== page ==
Abstract:Chaque terminal est équipé aujourd'hui de plusieurs interfaces de technologies radio différentes. Il devient possible d'utiliser simultanément les différentes interfaces, et non seulement de basculer d'un réseau à un autre. Les terminaux sont en concurrence entre eux pour l'accès aux ressources de différents réseaux, chacun cherchant à satisfaire un optimal local (stratégie dite égoïste). Cela relève un problème d'optimisation multi-objectif qui peut être étudié en utilisant la théorie des jeux. Dans notre modèle, les terminaux tournent plusieurs applications en même temps et peuvent associer chaque application à une interface spécifique afin de maximiser leur fonction d'utilité. Nous montrons qu'avec un mécanisme de prix approprié, le système tend vers des équilibres qui réalisent un optimal global. Enfin, nous présentons quelques perspectives de ce travail.
    Biography:Minh Anh Tran est sorti de l'Ecole Polytechnique en 2004. Il a fait ensuite une thèse en Informatique et Réseaux dans l'équipe TREC de ENS Ulm. L'année dernière, il a fait un postdoc à Stanford, et maintenant, il travaille avec Nadia Boukhatem dans le projet 3MING.
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    Date:16/04/2009, 14h - 15h
    Room:Amphi Grenat
    Speaker:Guillaume Valadon, PhD
    Talk:Mesure et analyse des reseaux
    Abstract:Guillaume Valadon est post-doctorant au sein de l'équipe Complex Networks ( http://complexnetworks.fr/ ) au LIP6. Durant sa thèse, effectuée entre le Japon et la France, il a travaillé sur la mobilité au sens large; notamment MANET, Mobile IPv6, ainsi que la sécurité de ces protocoles (voir http://valadon.complexnetworks.fr/ ).Lors de cette présentation, il abordera deux améliorations de Mobile IPv6, l'une pratique l'autre théorique. Ces deux approches complémentaires compatibles avec l'infrastructure actuelle de l'Internet, permettent de gérer la mobilité de façon transparente à la fois pour le réseau et les périphériques fixes.Dans une seconde partie, il discutera de travaux en cours portant sur la dynamique de la topologie d'Internet, et l'analyse du trafic d'un serveur eDonkey. Plus particulièrement, il sera abordé la mesure de la topologie de l'Internet depuis une source vers un ensemble de destinations ainsi que l'évolution de cette topologie au cours du temps. En ce qui concerne eDonkey, des résultats préliminaires visant à identifier les échanges de fichiers pédophiles seront discutés.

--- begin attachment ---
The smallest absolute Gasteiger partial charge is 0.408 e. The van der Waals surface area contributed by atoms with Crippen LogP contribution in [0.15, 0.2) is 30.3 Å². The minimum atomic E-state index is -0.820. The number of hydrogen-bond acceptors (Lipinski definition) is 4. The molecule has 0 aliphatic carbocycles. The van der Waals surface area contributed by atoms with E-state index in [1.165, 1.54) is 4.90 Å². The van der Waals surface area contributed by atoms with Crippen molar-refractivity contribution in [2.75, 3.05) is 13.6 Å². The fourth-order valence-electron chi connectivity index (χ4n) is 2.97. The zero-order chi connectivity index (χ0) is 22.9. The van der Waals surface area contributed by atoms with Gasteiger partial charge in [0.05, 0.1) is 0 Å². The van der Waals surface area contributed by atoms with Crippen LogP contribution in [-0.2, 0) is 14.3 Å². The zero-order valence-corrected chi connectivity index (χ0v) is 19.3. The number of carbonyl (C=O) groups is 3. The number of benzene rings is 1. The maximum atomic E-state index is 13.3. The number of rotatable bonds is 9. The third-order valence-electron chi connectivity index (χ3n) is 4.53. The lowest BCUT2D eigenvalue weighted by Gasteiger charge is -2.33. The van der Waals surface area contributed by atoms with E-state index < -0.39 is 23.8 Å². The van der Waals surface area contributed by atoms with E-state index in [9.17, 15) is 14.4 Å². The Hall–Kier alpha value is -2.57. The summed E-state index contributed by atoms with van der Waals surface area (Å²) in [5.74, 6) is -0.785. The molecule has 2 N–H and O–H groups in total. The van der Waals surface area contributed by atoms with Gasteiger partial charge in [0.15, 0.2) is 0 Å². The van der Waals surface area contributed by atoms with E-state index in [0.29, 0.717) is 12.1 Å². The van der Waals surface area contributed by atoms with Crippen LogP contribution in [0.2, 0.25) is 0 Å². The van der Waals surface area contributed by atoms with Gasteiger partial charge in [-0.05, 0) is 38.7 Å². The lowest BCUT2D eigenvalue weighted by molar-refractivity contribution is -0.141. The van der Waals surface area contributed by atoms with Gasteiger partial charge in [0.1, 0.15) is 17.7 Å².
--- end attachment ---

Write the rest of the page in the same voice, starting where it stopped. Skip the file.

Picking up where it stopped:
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    Date:12/02/2009, 14h - 15h
    Room:Amphi Saphir
    Speaker:Pr. Marceau Coupechoux, ENST
    Talk:Analytical Evaluation of Various Frequency Reuse Schemes in OFDMA Networks
    Abstract:In this presentation, we present an analytical solution to carry out performance analysis of various frequency reuse schemes in an OFDMA based cellular network (like WiMAX or LTE networks). We study the performance in downlink in terms of signal to interference (SIR) ratio and cellular capacity. Analytical models are proposed for integer frequency reuse (IFR), fractional frequency reuse (FFR) and two level power control (TLPC) schemes. These models are based on a fluid model originally proposed for CDMA networks. The modeling key of this approach is to consider the discrete base stations entities as a continuum. To validate our approach, Monte Carlo simulations are carried out. Results of validation study show that results obtained through our analytical method are in conformity with those obtained through simulations. However, compared to time consuming simulations, our model is very time efficient. We also present a comparison between above three frequency reuse schemes.
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    Date:29/01/2009, 14h - 15h
    Room:Amphi B312
    Speaker:Pr. Pascal Urien, TELECOM ParisTech, founder of EtherTrust